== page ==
The value of Nigerian Naira on Tuesday continued to drop against the U.S dollar in the parallel market popularly known as the black market. Naira was traded at N460 per U.S Dollar according to Aboki fx. This is a 2% drop from its value of N450 per dollar on Monday. The value of Naira in the parallel market is N73 below the inter-bank rate of N387 on Monday.
On the other hand the naira also depreciated against the British Pounds. On Tuesday Naira was exchanged at N520 per £1
- Read also; temporary suspension of cheque clearing lifted – CBN
- Will PSG be crowned Champions for the 2019-2020 Season?
The naira has been under immense pressure due to contracting foreign exchange earnings that is hugely affected by the declining oil prices. Nigeria’s main source of foreign exchange is the revenue from oil.
Remittances into the country which is another source of foreign exchange has been reduced as the income of those in diaspora is heavily affected by the lockdown and movement restrictions across the globe.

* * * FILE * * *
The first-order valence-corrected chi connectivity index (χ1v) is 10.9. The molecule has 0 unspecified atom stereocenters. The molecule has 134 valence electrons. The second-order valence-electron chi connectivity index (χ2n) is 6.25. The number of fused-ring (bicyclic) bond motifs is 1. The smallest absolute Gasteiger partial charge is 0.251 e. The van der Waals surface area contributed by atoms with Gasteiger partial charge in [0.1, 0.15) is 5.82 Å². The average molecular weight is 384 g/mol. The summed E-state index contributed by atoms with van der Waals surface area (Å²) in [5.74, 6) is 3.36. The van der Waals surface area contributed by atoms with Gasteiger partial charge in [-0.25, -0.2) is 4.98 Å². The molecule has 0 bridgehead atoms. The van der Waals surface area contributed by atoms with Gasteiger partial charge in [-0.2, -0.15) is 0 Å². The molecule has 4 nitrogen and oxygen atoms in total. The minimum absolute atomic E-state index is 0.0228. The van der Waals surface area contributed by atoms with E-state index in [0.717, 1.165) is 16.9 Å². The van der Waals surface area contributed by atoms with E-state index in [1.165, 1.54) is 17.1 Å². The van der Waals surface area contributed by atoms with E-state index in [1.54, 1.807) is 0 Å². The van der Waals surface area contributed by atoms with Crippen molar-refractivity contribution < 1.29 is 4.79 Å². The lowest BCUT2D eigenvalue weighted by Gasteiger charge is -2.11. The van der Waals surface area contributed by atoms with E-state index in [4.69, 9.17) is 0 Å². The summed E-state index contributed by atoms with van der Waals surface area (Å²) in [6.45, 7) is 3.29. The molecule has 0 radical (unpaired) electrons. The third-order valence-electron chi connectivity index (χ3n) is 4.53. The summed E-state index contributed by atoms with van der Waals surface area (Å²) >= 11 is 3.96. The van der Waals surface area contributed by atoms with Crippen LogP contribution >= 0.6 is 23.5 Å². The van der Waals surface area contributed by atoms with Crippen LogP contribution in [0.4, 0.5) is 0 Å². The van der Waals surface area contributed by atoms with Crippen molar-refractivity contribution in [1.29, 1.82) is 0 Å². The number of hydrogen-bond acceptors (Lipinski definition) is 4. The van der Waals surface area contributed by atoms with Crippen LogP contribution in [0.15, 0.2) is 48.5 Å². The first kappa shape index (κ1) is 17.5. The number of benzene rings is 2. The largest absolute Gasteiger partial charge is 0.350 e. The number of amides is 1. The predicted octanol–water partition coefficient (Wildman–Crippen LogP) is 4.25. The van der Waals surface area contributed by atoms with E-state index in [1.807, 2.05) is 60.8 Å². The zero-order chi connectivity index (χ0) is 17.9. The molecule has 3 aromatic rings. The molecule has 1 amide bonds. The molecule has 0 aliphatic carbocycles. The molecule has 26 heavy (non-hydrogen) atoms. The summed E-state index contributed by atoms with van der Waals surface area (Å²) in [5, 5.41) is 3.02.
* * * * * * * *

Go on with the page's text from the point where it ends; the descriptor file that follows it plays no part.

In march CBN devalued the Naira which saw the I&E window rate move from N360/$1 to N380.2/$1 while the official exchange rate moved from N306/$1 to N360/$1
On Tuesday, Nairametrics reported that naira forwards for 12 month traded at N509 per dollar on Monday. This significant decline in Naira value for forwards, shows that investors are confident that the value of naira 12 months from now would be at that level.
- See also; Coronavirus Update – Wuhan Discharges all Hospitalized Patients as Over 200 Cuban Doctors Arrive South Africa
It is not just the naira that has been under threat, Nigeria’s foreign reserve has also been on a steady decline with a current value of $33.58 billion. With the persistent crisis in the oil industry which has seen oil prices plunge last week to the lowest never seen in history, it is hard to see a reversal on the trend in value of naira in the near future without serious intervention from the CBN. However, this intervention will reflect badly on the foreign reserve.